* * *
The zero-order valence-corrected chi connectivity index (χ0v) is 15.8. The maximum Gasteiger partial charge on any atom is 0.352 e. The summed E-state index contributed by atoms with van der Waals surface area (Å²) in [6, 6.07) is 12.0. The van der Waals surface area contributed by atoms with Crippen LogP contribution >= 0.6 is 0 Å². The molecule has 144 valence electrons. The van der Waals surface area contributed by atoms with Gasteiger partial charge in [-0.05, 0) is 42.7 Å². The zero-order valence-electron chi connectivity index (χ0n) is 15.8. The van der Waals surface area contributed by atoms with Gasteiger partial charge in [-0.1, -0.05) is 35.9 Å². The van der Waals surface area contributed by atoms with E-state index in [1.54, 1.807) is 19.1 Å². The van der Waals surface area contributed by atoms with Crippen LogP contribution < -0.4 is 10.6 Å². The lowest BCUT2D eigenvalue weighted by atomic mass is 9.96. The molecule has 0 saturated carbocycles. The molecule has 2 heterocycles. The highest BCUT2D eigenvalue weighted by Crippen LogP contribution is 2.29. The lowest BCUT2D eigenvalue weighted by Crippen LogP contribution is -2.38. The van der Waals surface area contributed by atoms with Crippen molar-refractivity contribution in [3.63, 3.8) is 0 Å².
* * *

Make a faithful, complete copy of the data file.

The zero-order valence-corrected chi connectivity index (χ0v) is 15.8. The maximum Gasteiger partial charge on any atom is 0.352 e. The summed E-state index contributed by atoms with van der Waals surface area (Å²) in [6, 6.07) is 12.0. The van der Waals surface area contributed by atoms with Crippen LogP contribution >= 0.6 is 0 Å². The molecule has 144 valence electrons. The van der Waals surface area contributed by atoms with Gasteiger partial charge in [-0.05, 0) is 42.7 Å². The zero-order valence-electron chi connectivity index (χ0n) is 15.8. The van der Waals surface area contributed by atoms with Gasteiger partial charge in [-0.1, -0.05) is 35.9 Å². The van der Waals surface area contributed by atoms with E-state index in [1.54, 1.807) is 19.1 Å². The van der Waals surface area contributed by atoms with Crippen LogP contribution < -0.4 is 10.6 Å². The lowest BCUT2D eigenvalue weighted by atomic mass is 9.96. The molecule has 0 saturated carbocycles. The molecule has 2 heterocycles. The highest BCUT2D eigenvalue weighted by Crippen LogP contribution is 2.29. The lowest BCUT2D eigenvalue weighted by Crippen LogP contribution is -2.38. The van der Waals surface area contributed by atoms with Crippen molar-refractivity contribution in [3.63, 3.8) is 0 Å².